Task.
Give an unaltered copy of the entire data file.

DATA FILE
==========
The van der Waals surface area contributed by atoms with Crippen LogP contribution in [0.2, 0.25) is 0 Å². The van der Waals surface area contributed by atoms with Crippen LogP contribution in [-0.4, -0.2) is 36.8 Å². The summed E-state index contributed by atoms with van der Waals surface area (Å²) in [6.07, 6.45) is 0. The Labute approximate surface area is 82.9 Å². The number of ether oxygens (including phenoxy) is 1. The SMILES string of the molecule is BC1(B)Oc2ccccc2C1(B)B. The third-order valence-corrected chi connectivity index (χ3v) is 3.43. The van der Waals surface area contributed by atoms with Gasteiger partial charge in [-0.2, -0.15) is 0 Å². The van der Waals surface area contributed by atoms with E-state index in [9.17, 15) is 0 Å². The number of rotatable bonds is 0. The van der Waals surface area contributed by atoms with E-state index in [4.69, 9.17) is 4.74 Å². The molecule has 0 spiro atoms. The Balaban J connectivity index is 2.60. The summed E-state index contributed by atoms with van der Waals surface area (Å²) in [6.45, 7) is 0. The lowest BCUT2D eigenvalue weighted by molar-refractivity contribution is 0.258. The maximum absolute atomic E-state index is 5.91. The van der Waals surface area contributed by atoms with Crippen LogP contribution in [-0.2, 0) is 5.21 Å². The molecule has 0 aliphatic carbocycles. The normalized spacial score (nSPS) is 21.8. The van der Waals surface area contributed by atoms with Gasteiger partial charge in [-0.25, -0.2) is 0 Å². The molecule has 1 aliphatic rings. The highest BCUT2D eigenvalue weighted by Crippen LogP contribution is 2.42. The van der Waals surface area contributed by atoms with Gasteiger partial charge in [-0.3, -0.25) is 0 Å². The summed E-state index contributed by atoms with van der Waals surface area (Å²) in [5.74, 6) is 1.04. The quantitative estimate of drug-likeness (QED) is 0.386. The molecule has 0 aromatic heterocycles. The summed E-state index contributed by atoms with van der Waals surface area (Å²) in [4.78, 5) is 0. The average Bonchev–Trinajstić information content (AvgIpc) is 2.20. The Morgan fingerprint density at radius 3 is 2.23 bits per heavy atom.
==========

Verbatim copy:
The van der Waals surface area contributed by atoms with Crippen LogP contribution in [0.2, 0.25) is 0 Å². The van der Waals surface area contributed by atoms with Crippen LogP contribution in [-0.4, -0.2) is 36.8 Å². The summed E-state index contributed by atoms with van der Waals surface area (Å²) in [6.07, 6.45) is 0. The Labute approximate surface area is 82.9 Å². The number of ether oxygens (including phenoxy) is 1. The SMILES string of the molecule is BC1(B)Oc2ccccc2C1(B)B. The third-order valence-corrected chi connectivity index (χ3v) is 3.43. The van der Waals surface area contributed by atoms with Gasteiger partial charge in [-0.2, -0.15) is 0 Å². The van der Waals surface area contributed by atoms with E-state index in [9.17, 15) is 0 Å². The number of rotatable bonds is 0. The van der Waals surface area contributed by atoms with E-state index in [4.69, 9.17) is 4.74 Å². The molecule has 0 spiro atoms. The Balaban J connectivity index is 2.60. The summed E-state index contributed by atoms with van der Waals surface area (Å²) in [6.45, 7) is 0. The lowest BCUT2D eigenvalue weighted by molar-refractivity contribution is 0.258. The maximum absolute atomic E-state index is 5.91. The van der Waals surface area contributed by atoms with Crippen LogP contribution in [-0.2, 0) is 5.21 Å². The molecule has 0 aliphatic carbocycles. The normalized spacial score (nSPS) is 21.8. The van der Waals surface area contributed by atoms with Gasteiger partial charge in [-0.25, -0.2) is 0 Å². The molecule has 1 aliphatic rings. The highest BCUT2D eigenvalue weighted by Crippen LogP contribution is 2.42. The van der Waals surface area contributed by atoms with Gasteiger partial charge in [-0.3, -0.25) is 0 Å². The summed E-state index contributed by atoms with van der Waals surface area (Å²) in [5.74, 6) is 1.04. The quantitative estimate of drug-likeness (QED) is 0.386. The molecule has 0 aromatic heterocycles. The summed E-state index contributed by atoms with van der Waals surface area (Å²) in [4.78, 5) is 0. The average Bonchev–Trinajstić information content (AvgIpc) is 2.20. The Morgan fingerprint density at radius 3 is 2.23 bits per heavy atom.